Photo by Mark Zuckerman / NATS INSIDER
Livan Hernandez posted 21 quality starts but won only 10 games.
Adam Dunn hit 38 homers, drove in 103 runs and posted an .892 OPS. Ryan Zimmerman hit .307 with 25 homers and an .898 OPS. Ian Desmond hit a respectable .269 with 10 homers, 27 doubles, 65 RBI and 17 steals as a rookie. Michael Morse hit .289 with 15 homers in very limited playing time. Josh Willingham had a .389 on-base percentage before succumbing to a knee injury in August.
On the pitching front, Livan Hernandez maintained a 3.66 ERA and had 21 quality starts. John Lannan finished with a .500 record after a wretched first half to the season. Stephen Strasburg struck out 92 batters in 68 innings. Seven relievers finished with ERAs under 4.00, three of them with ERAs under 3.00.
Looking up and down the Nationals' roster, I can objectively count 18 players who either had legitimately good seasons or at least exceeded what was expected of them back on Opening Day: Zimmerman, Dunn, Desmond, Morse, Willingham, Strasburg, Hernandez, Danny Espinosa, Wilson Ramos, Roger Bernadina, Drew Storen, Tyler Clippard, Sean Burnett, Joel Peralta, Doug Slaten, Collin Balester, Miguel Batista and Matt Capps (before he was traded in late-July).
So how is it that the only stat that really matters at the end of the season reads 69-93?
"If you look at every one of our players individually, it looks like we did OK," Jim Riggleman said earlier today when discussing his team from an offensive standpoint. "Each guy, you can go right down the line, and most of the ballclub had an OK statistical year. You put it all together, and it just didn't work offensively. ... Every individual statistic, every individual situation on paper looked OK. But it just didn't turn into a lot of runs scored, which is the point of the game. You're trying to outscore the opponent."
The fact of the matter is this: Despite whatever positive individual performances they got in 2010, the Nationals as a team weren't all that good. The whole was less than the sum of its parts.
Yes, there were some nice players on the roster. But they didn't make for a nice team.
This left a lot of people in the organization baffled. How can a club with Zimmerman, Dunn, Willingham, a dominant ace for 2 1/2 months, a couple other reliable starters and a fantastic bullpen only win 69 games?
"For some reason, it's not coming out on a consistent, day-to-day basis," Adam Dunn said. "I don't know why that is."
Last year's team, as awful as it was, might actually have been greater than the sum of its parts. It finished with 59 wins, but Riggleman felt like it probably deserved to win only 52. This time around, he feels like his club underachieved.
"I think this year we lost more games than we should have," the manager said. "I thought we should have won 75 ballgames. We didn't reach 70."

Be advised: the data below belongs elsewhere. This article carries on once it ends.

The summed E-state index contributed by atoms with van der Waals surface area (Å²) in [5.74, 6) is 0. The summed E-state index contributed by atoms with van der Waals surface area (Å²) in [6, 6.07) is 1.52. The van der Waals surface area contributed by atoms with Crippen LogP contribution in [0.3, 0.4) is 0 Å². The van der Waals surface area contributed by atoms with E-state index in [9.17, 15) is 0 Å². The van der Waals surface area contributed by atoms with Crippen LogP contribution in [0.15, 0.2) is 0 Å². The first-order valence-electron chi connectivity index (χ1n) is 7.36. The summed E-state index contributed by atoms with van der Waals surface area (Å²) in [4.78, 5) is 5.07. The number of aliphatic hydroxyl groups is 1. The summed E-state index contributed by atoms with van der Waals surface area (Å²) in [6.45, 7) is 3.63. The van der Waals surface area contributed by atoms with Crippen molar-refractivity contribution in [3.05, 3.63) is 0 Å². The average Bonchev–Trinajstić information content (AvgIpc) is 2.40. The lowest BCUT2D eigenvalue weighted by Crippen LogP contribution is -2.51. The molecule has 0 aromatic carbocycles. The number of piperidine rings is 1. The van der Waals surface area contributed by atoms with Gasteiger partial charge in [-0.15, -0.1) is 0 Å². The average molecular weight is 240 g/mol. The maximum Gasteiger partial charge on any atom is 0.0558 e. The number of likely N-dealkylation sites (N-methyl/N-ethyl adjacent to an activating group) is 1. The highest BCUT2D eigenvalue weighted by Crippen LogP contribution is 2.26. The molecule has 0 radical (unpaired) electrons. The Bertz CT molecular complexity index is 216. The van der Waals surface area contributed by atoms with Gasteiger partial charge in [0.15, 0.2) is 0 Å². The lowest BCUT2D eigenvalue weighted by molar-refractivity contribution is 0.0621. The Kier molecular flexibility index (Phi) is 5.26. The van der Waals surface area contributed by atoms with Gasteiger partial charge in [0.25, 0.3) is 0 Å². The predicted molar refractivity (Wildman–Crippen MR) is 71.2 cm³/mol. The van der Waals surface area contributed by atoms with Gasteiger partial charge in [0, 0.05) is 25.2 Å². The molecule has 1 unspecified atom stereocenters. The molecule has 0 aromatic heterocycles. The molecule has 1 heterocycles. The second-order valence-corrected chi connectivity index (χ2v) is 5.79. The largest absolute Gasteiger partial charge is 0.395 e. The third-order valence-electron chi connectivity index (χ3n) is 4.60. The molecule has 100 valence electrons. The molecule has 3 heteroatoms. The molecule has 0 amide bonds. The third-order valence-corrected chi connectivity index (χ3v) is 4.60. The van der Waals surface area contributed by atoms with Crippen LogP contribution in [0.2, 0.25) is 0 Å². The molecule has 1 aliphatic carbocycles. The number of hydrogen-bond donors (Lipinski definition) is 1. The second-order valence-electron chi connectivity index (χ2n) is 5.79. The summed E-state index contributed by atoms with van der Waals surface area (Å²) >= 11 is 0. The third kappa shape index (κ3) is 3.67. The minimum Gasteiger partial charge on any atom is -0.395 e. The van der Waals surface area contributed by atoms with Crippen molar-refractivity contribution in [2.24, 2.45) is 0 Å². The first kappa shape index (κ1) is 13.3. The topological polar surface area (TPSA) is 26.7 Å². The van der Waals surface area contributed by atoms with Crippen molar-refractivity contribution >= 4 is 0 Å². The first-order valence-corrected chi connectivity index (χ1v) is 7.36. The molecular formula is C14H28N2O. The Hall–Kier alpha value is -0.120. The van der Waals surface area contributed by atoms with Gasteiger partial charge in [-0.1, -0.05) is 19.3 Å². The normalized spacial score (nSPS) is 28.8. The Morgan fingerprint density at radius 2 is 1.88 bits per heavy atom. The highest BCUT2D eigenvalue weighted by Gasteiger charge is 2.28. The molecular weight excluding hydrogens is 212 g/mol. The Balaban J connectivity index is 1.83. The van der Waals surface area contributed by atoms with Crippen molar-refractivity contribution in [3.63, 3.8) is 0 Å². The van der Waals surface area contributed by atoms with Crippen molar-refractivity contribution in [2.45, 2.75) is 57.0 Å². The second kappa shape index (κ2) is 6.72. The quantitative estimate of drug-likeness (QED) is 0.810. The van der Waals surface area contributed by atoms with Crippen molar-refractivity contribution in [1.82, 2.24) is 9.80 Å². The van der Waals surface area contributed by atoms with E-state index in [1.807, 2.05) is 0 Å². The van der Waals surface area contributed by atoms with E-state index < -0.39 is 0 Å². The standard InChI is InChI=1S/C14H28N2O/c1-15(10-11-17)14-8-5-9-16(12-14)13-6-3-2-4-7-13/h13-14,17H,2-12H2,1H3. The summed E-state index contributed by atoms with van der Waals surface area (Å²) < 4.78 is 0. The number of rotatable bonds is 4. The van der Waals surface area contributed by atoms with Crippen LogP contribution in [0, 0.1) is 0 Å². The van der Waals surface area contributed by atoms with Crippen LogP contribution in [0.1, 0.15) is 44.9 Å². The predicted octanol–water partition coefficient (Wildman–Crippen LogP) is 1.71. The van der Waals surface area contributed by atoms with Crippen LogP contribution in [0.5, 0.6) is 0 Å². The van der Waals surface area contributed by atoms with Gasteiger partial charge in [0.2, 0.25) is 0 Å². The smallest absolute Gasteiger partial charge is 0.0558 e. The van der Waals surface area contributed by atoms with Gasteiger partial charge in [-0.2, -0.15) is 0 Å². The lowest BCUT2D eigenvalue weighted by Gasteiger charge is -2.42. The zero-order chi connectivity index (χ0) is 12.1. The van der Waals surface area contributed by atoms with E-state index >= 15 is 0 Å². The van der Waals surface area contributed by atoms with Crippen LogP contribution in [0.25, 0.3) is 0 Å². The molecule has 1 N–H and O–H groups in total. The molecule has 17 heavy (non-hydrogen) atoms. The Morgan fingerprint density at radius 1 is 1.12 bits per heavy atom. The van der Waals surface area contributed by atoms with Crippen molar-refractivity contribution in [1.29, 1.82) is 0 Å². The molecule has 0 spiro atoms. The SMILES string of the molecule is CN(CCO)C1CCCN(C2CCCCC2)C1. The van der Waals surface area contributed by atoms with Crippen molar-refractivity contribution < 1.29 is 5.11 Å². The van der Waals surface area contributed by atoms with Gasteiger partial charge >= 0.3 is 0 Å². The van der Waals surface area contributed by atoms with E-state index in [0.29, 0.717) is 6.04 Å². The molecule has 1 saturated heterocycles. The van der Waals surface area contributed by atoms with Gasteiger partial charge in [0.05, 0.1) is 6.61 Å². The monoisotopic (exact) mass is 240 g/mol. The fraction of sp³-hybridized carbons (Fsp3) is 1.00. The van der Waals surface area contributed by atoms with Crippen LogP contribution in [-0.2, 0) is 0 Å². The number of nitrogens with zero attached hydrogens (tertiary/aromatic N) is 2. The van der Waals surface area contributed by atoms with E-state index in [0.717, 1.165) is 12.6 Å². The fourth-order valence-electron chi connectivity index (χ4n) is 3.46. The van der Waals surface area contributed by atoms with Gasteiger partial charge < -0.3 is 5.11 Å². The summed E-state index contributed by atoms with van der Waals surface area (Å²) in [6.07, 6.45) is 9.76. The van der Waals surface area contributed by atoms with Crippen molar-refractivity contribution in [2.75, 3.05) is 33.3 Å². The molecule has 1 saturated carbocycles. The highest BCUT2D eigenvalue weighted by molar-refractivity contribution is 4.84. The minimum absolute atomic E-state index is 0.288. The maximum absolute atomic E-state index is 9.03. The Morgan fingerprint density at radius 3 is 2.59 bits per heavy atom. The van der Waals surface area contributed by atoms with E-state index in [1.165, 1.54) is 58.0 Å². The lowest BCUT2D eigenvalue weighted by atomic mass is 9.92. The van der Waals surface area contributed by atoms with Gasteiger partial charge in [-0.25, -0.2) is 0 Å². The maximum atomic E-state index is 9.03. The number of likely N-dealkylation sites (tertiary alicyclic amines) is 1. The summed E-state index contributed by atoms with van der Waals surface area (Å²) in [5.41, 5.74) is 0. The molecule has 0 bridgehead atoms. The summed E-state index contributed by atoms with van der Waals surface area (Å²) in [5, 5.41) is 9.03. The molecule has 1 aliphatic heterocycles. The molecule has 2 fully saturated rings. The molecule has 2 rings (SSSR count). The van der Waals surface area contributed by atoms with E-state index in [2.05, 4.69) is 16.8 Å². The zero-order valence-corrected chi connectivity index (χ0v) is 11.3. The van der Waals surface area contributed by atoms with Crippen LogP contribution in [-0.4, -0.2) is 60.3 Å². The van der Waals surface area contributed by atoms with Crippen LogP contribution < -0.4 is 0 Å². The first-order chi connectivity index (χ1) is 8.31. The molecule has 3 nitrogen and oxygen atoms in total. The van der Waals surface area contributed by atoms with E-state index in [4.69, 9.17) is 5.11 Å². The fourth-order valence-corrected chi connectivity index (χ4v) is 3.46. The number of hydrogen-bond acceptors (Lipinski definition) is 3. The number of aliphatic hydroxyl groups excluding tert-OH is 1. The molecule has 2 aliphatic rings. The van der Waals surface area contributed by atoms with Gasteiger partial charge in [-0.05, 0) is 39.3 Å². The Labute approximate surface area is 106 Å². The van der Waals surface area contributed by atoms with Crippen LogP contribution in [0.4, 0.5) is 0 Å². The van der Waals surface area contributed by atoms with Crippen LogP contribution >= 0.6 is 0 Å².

So, how do you remedy that? Do you stick with what you have, hope younger players get better and bring about the improvement you're looking for in 2011? Or do you make wholesale changes and try to alter the entire culture around the clubhouse?
The answer probably lies somewhere in the middle. Obviously, the Nats will move forward with their nucleus of young players (Zimmerman, Desmond, Espinosa, Ramos, Jordan Zimmermann, Lannan, Storen, Clippard, Burnett and more) and hope that each guy takes another step forward next year. But they also figure to make some significant changes, riding themselves of the guys who seemed more interested in helping their personal stat line than in helping the team's won-loss record.
Despite what you heard over the last few weeks from the GM and the manager and others, privately those men weren't happy with a lot of aspects of this team. They didn't like how many batters weren't good at working the count and working on improving their on-base percentage instead of swinging from their heels at every opportunity. They didn't like the unwillingness of some players to sacrifice themselves to move runners up or bring them home. They weren't happy with some guys on the bases. They definitely weren't satisfied with several players in the field.
If it isn't obvious by now, Riggleman and Mike Rizzo prefer a pitching-and-defense club to an offensive juggernaut. In today's post-steroids sport, teams win more 2-1 games than 8-7 games, and the Nats' decision-makers want to put themselves in a better position to win more 2-1 games like they did in today's season finale.
Riggleman raved today about the potential of a Zimmerman-Desmond-Espinosa infield for years to come
"I think we've got a chance to put a real solid defensive ballclub out there," he said. "You just look at the way the game's going, so many games are finishing with one run scored, two runs scored. It seems like it's just becoming more and more important to play defense and pitch."
If the Nationals don't re-sign Dunn, look for them to attempt to acquire a better defensive first baseman. Also look for them to make a real attempt to improve defensively in the outfield. And when Rizzo says his No. 1 priority this winter is to acquire a No. 1 starter for the rotation, take him at his word. He may not land Cliff Lee, but he's going to wind up acquiring someone who fits the mold of a staff ace more than anyone in the current group.
In the end, the Nationals did make significant progress in 2010. They improved 10 games, an accomplishment surpassed by only three other major-league teams: the Padres (+15), the Reds (+13) and the Rays (+12). All three of those clubs either made the playoffs or were alive until the season's final day.
But for the Nationals to take the next step, to improve by another 10 or more games in 2011, they're going to have to make some calculated changes. Changes that may not result in better individual stat lines but should result in a better team.